American History X

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American History X

Derek & Danny’s Turning Point

Many factors contribute to decisions we make, often life changing decisions, like we see in “American History X” with brothers Danny and Derek. Both are active skinheads in Venice California, under command of Cameron Alexander a Neo-Nazi leader. Derek and Danny were not raised as racist, but when their father was killed by a black gang member, their views changed. Derek’s turning point for the better was during his time in jail. His brother is headed in the same direction, but Derek was a major influence in his racist deprogramming.

Derek is the oldest of four children, his father was killed in a drive by, by a black gang member. This along with the persuasion of Cameron Alexander, Derek and his younger brother became hardcore skinheads. It took a lot of time, but Derek’s unfortunate experiences changed his racial views. The first we see this, is during the scene where he is released from prison. After his departure from jail, his old principal, Dr. Bob Sweeny, calls him and expresses his concern about the Hitler essay Danny wrote. Derek shares the principals concern and lectures Danny about what he has written, indicating that he has changed his views. Now that we realize he has had second thoughts, Derek warns Danny not to attend Cameron’s skinhead party, despite his word, Danny goes. Derek goes to the party to find Cameron, and tell him he is done, “I am done with all that bullshit out there and all of your bullshit. I’m out.” Cameron promises to kill Derek and Derek proceeds to beat him senseless. Danny refuses to go back with Derek, so he rushes out of there, after the other skinheads hear what he has done to Cameron.

After the party, Danny catches up with Derek, and Derek explains what has caused him to reconsider his racist views. This is a crucial turning point, as we start to see his life in prison. While in jail, Derek becomes friends with the Neo-Nazi prisoners, but soon became disillusioned because of the inter-racial activities between his friends and the black inmates. Despite the racial hostility, the white prisoners bought drugs from the Hispanics. A large part of Derek’s rehabilitation comes when he bonds with a black inmate Lamont, another prisoner he works with. Lamont gives Derek helpful and friend...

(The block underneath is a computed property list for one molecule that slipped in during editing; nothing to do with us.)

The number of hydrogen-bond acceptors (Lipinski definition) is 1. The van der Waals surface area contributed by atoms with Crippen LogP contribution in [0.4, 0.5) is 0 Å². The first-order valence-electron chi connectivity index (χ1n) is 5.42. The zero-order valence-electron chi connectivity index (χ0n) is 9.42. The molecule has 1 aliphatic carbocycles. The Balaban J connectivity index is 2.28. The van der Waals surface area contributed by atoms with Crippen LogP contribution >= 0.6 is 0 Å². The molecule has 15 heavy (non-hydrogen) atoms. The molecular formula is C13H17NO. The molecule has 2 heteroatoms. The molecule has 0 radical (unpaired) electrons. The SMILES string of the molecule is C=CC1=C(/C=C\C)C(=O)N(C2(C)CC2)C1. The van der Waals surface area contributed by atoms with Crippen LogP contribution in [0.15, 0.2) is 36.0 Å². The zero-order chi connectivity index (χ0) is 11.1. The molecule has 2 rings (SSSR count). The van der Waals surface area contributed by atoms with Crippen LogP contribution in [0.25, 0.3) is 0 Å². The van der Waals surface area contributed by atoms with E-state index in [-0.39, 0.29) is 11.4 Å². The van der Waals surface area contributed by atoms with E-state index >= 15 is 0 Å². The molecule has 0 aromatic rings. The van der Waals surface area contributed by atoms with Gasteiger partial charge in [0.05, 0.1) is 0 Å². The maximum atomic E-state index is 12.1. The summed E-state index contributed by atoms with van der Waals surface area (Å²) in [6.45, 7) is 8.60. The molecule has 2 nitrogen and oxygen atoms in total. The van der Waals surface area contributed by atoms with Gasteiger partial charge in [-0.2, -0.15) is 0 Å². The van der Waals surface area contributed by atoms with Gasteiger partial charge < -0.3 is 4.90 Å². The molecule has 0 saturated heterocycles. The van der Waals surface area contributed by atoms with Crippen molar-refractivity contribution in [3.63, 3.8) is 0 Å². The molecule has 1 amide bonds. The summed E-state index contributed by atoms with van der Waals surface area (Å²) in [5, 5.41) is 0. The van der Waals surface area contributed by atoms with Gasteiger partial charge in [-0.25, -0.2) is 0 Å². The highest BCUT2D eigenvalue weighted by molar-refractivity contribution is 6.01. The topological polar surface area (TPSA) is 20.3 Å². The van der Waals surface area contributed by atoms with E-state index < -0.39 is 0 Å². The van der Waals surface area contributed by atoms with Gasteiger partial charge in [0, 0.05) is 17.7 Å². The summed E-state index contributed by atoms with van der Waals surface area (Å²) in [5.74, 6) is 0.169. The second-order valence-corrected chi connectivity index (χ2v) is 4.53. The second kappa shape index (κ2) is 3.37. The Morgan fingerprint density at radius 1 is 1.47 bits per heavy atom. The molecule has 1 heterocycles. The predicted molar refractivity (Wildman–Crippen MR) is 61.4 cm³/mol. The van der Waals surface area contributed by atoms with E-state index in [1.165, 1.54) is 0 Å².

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... the same one he had a confrontation with earlier. Derek runs in and holds his head, and says “What did I do? God, what did I do?” This is powerful, in the sense that he feels responsible for the death of his brother, after they had changed their racist views torwards blacks.

The movie ends, with a powerful quote from Danny’s essay, although he is dead. “Hate is baggage. Life’s too short to be pissed off all the time. It’s just not worth it. We are not enemies, but friends.” “ We must not be enemies, though passion may have strength, it must not break our bonds of affection. The mystic cores of memory will swell and again touch as surely they will be by the better angels of our nature.”

In conclusion, I believe that the movie is teaching anti-racism, as seen in the turning point of Derek and Danny Vineyard. Although the movie has shocking scenes, it is the harsh reality of what is really happening in America. The characters were very strong, and had distinct personalities. You can debate whether this is a pro-white movie, or anti-white movie, but I believe that it shows both sides, and you gain what you want from it.

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